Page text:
Bringing 110 pounds of ganja to Cayman from Jamaica and then staying behind to help dry it resulted in a sentence of 38 months for Christopher Oliver Baker, 46, in Summary Court on Monday.
Magistrate Valdis Foldats pointed out that Baker had been “caught red-handed.”
Crown counsel Greg Walcolm said officers of the Drugs and Serious Crime Task Force went to a Prospect address on Monday, May 22, this year. They saw a white pickup truck parked in front of an apartment and there was an overwhelming smell of ganja.
The officers cordoned off the area and then knocked on the apartment door, shouting that they were police. Two people were observed running to the back of the premises and, as a result, the officers forced open the front door. They saw two individuals trying to get out through the back door and ordered them to get on the floor.
One man ran toward police, struggled with them and then ran from the premises. Baker complied with orders and did not struggle.
He said he had come to Cayman the previous Thursday night with two men from Jamaica. He had stayed with the ganja and they had gone back with the boat.
Mr. Walcolm said the officers reported large quantities of the vegetable matter on the floor of the living room and in the bedroom.
The magistrate noted that laying the ganja out to dry was a further involvement by Baker in addition to importing the illegal substance.
Defense attorney Crister Brady said Baker had taken part in the operation in order to obtain money for his children’s needs.
The magistrate said that was the same tale of woe he heard from all ganja importers. Not many people would admit doing it strictly for profit, he observed. “We have people traveling halfway around the world to come to Cayman to push a lawn mower and they send money back to their children. They are doing an honest day’s work,” he pointed out.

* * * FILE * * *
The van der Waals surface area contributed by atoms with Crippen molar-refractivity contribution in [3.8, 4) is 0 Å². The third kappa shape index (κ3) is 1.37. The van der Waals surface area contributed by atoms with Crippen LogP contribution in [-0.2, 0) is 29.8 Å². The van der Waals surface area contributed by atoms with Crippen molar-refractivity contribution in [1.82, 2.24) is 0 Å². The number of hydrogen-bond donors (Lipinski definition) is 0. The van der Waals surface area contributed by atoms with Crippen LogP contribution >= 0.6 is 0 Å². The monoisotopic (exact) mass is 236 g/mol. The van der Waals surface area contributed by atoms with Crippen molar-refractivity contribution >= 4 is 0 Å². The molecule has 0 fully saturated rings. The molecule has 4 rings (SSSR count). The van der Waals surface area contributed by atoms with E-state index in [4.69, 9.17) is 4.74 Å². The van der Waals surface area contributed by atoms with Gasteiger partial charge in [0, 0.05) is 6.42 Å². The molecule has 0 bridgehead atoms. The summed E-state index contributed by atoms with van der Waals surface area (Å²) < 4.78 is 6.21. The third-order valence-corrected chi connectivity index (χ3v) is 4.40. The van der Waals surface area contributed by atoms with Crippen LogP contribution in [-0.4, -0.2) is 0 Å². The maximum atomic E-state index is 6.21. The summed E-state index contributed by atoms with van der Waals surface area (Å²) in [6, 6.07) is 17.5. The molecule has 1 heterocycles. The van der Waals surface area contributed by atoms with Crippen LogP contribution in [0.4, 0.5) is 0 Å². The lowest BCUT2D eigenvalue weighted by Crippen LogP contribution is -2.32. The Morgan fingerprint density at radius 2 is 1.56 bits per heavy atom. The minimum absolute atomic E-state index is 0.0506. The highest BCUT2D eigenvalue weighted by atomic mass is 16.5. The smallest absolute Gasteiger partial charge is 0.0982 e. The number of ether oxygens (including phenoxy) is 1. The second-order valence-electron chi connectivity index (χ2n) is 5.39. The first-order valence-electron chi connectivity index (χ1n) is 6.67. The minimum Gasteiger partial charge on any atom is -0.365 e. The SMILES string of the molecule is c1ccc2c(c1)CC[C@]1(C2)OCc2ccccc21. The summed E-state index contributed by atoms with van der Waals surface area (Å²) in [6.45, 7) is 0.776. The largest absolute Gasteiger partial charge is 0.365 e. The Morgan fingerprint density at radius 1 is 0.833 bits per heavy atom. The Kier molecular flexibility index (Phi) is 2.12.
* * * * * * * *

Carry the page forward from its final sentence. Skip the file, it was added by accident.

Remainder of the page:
Those who import ganja are the link between the foreign supplier and the local trafficker, Magistrate Foldats pointed out. They are taking part in an illegal industry that includes violence, introduces drugs into the community and the schools, is frequently gang-related and promotes disrespect for the law in general.
Drug abuse continues to be a problem in Cayman, he observed. Week in and week out, he saw people who have lost their jobs and/or their families because of drugs, he said.
“Here I am, sentencing another foreign national who brought misery to our islands,” he summarized. With a starting point of three years, he said Baker’s continued involvement and his previous history were aggravating features that raised the sentence to four years.
The only mitigation was the guilty plea, for which he allowed 20 percent, or 9.6 months, which he rounded off to 10 months. The result was a sentence of 38 months. He had already considered the illegal landing as an aggravating factor, so a sentence of eight months was made to run concurrently.